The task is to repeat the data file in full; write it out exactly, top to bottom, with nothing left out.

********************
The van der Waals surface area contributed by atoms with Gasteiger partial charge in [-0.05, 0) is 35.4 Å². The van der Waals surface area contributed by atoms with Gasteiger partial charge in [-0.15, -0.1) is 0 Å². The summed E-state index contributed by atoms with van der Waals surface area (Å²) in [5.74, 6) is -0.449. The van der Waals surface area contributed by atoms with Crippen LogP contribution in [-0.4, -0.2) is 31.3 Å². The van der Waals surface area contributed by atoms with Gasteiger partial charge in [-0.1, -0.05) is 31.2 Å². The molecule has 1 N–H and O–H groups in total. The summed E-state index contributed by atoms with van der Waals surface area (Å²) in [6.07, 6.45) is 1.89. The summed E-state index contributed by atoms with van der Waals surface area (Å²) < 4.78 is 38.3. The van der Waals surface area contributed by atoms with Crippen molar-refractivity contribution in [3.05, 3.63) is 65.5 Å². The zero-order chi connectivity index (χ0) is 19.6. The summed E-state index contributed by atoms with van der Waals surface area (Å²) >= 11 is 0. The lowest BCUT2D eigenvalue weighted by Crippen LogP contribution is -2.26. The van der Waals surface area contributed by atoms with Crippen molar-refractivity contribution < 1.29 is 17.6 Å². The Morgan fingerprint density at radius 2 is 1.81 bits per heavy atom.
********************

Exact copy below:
The van der Waals surface area contributed by atoms with Gasteiger partial charge in [-0.05, 0) is 35.4 Å². The van der Waals surface area contributed by atoms with Gasteiger partial charge in [-0.15, -0.1) is 0 Å². The summed E-state index contributed by atoms with van der Waals surface area (Å²) in [5.74, 6) is -0.449. The van der Waals surface area contributed by atoms with Crippen LogP contribution in [-0.4, -0.2) is 31.3 Å². The van der Waals surface area contributed by atoms with Gasteiger partial charge in [-0.1, -0.05) is 31.2 Å². The molecule has 1 N–H and O–H groups in total. The summed E-state index contributed by atoms with van der Waals surface area (Å²) in [6.07, 6.45) is 1.89. The summed E-state index contributed by atoms with van der Waals surface area (Å²) < 4.78 is 38.3. The van der Waals surface area contributed by atoms with Crippen molar-refractivity contribution in [3.05, 3.63) is 65.5 Å². The zero-order chi connectivity index (χ0) is 19.6. The summed E-state index contributed by atoms with van der Waals surface area (Å²) >= 11 is 0. The lowest BCUT2D eigenvalue weighted by Crippen LogP contribution is -2.26. The van der Waals surface area contributed by atoms with Crippen molar-refractivity contribution < 1.29 is 17.6 Å². The Morgan fingerprint density at radius 2 is 1.81 bits per heavy atom.